April 16, 2010
Bailey Hundo is a go
Tom Locke, Flume Editor

A 100-mile mountain bike race starting and finishing in Bailey has moved from dream to reality in a single month.

The Bailey Hundo is a go for June 19 and will involve 150 racers, members of the Platte Canyon Area Chamber of Commerce were told in a meeting on April 13.

Not only that, but Bailey will share the hosting of the 2010 Colorado State Disc Golf Championship on July 10-11, which will bring about 200 disc golfers from all over the U.S., according to an announcement at the meeting.

The Bailey Hundo

Four volunteers representing the race appeared at the chamber meeting to talk about the 100-mile mountain bike race and distribute a press release at the meeting.

One of those volunteers was John Gerritson, who has led the cycling team at Platte Canyon High school and will be coordinating safety aspects of the race with the Platte Canyon Fire Protection District and the North Fork Volunteer Fire Department.

Is there any doubt the race will happen?

"There's no doubt," Gerritson told The Flume after the presentation. All the permits have already been obtained from the U.S. Forest Service, Park County and Jefferson County, he said.

This first year, the race is purposefully being restricted in size to 150, he said, in part so that the organizers can make sure they can handle it, including safety aspects of the race.

"The idea is not to have first-time beginners this first year," said Gerritson. The idea is to have a "very well-run, small race versus having something too big that we can't manage."

But after that, it might grow rather quickly.

"I could see it becoming a 1,000-plus participant race," he said.

This first year, the race is being billed as The Bailey Hundo: The Senators' Underground Invitational.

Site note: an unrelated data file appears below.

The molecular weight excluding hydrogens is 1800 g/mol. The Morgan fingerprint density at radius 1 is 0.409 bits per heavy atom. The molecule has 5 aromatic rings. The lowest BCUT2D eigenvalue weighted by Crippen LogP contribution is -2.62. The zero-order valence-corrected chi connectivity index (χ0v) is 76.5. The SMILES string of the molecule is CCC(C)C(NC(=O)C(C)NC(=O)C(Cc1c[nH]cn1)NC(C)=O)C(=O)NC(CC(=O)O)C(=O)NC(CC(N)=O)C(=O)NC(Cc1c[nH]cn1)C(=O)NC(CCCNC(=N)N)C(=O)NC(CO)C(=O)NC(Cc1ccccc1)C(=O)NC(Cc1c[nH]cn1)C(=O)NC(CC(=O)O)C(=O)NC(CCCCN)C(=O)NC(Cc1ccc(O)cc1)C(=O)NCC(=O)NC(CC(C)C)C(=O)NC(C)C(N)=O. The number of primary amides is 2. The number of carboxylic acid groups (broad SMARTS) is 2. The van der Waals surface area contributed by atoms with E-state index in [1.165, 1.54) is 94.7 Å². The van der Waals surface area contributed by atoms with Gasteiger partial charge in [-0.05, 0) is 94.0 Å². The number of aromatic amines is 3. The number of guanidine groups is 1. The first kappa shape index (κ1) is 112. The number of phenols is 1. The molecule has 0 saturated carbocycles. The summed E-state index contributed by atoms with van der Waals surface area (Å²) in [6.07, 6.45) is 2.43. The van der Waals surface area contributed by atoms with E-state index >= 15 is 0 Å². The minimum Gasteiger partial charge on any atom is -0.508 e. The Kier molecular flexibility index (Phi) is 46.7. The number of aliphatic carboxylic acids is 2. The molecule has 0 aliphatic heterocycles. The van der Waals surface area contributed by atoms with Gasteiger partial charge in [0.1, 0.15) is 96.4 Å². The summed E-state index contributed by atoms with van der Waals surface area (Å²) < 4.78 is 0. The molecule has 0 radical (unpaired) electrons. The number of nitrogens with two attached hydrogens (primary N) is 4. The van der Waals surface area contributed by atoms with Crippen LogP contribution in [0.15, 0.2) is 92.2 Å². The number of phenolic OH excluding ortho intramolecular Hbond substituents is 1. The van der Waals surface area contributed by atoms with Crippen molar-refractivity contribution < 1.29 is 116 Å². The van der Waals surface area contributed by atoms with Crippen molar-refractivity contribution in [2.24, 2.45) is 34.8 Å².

The "invitational" part of the billing refers to the fact that riders will be selected from a pool of applicants. Applications will be available at www.bailey100.com starting on April 19 and will be accepted until May 19, at which time invitations will be sent out, according to the press release describing the race.

The "senators" part of the name after the colon refers to a partnership between four Colorado state senators who are pushing the race: Chris Romer, whose family has a ranch in the Bailey area, Greg Brophy, Mike Kopp and Mark Scheffel.

After this first year, the part of the name following the colon will change.

Romer, in particular, has been spearheading the idea, and race director Noah Aptekar said at the meeting that Romer asked him to help get the race started. Also at the meeting were race volunteers Anna Parker and Ben Hauber, who spoke briefly.

Anna said that the Triple Bypass race through the Colorado Mountains has 3,500 participants and it sold out in 20-30 minutes this year.

"We need to put Bailey on the map, I think, and this race is a good way to do that," she said.

Park County Commissioner Mark Dowaliby, who was asked by Romer to help get feedback from the Bailey business people about whether they would support the race, said that "this is the kind of thing that really keeps mountain towns going."

Aptekar said that one of the purposes of the race is to get youth involved, and another purpose is to get money into building more bike trails in the area.

The race is designed "to establish the region as the premier Front Range mountain biking destination in Colorado, and promote the sport of mountain biking to at-risk youth along the Front Range, through a partnership with Trips for Kids Denver/Boulder and Platte Canyon High School," said the press release.

Gerritson said the course has the potential for being better than that of the Leadville Trail 100 Mountain Bike Race. With 30 miles of singletrack some two-track (jeep trail) and some road, it will "lend itself to the strengths of different riders," he said.

Leadville, on the other hand, has "at most, 10 miles of pure singletrack," he said.

The Buffalo Creek Trail System and the Colorado Trail both offer fine singletrack mountain biking, and Buffalo Creek in particular is highly ranked for mountain biking.

"What we have sitting back here is unbelievable," said Gerritson.

A map of most of the course (see map, Page 1) was shown at the meeting. The brief description of the course is that it will go from Bailey to Wellington Lake to South Platte to Deckers and back.